- 1A strong supporter of a party, cause, or person: partisans of the exiled StuartsMore example sentences
- Also, the fact that party partisans are put in charge of running the elections is crazy and is an obvious conflict of interest.
- Democratic partisans believe they smell blood in the water, and their instinct is to swarm.
- Today, as in the past, chefs are grouped into ‘schools’ with debates raging between the partisans of one and supporters of another.
- 2A member of an armed group formed to fight secretly against an occupying force, in particular one operating in German-occupied Yugoslavia, Italy, and parts of eastern Europe in the Second World War: the partisans opened fire from the woods [as modifier]: it is not in the nature of partisan warfare to produce victory in the fieldMore example sentences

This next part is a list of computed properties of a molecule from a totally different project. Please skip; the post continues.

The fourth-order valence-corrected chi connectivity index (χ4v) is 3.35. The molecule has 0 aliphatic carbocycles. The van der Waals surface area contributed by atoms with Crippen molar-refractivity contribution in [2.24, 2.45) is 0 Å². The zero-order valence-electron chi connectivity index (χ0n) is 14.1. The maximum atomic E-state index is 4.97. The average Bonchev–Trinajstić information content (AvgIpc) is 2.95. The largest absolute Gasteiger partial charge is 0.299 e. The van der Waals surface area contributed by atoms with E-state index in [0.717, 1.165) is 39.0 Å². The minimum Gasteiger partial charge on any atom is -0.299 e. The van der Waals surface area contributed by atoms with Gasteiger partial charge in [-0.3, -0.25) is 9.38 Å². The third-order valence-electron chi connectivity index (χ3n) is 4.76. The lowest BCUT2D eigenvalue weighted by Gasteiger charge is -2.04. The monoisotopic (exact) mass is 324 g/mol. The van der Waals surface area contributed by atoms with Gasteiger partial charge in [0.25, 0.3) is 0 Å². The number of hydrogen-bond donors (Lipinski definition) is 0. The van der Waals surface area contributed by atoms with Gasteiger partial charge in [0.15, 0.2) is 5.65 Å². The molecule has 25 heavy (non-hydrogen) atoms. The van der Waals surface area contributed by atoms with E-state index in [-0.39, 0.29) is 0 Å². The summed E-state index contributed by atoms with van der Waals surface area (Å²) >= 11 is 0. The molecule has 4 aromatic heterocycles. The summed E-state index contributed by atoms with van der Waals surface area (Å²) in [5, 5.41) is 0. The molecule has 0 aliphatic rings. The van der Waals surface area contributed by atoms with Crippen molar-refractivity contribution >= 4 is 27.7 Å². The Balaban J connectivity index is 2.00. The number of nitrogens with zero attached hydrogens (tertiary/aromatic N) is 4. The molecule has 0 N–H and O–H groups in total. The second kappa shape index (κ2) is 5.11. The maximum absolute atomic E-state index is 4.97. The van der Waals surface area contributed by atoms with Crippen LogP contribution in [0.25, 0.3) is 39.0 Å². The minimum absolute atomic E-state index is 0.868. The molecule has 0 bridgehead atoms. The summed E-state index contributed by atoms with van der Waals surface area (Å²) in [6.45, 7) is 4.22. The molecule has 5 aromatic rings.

- Giovanni Pesce fought with the partisans during the Second World War.
- Whether the same is true in the realm of the very small - the warfare of guerrillas, partisans, and terrorists - is more difficult to say.
- He reminded listeners that in 1943 Yugoslav partisans in Serbia fought against numerically superior German forces and won.
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- Prejudiced in favour of a particular cause: newspapers have become increasingly partisanMore example sentences
- It is part of the sincerity of rational arguments that they are never knowingly glosses for partisan prejudices.
- Of course, many of those who were right about the war were only right because of their own partisan prejudices.
- It's getting very hard to attribute these kinds of responses to sheer ignorance - or even partisan bias.
mid 16th century: from French, via Italian dialect from Italian partigiano, from parte 'part' (from Latin pars, part-).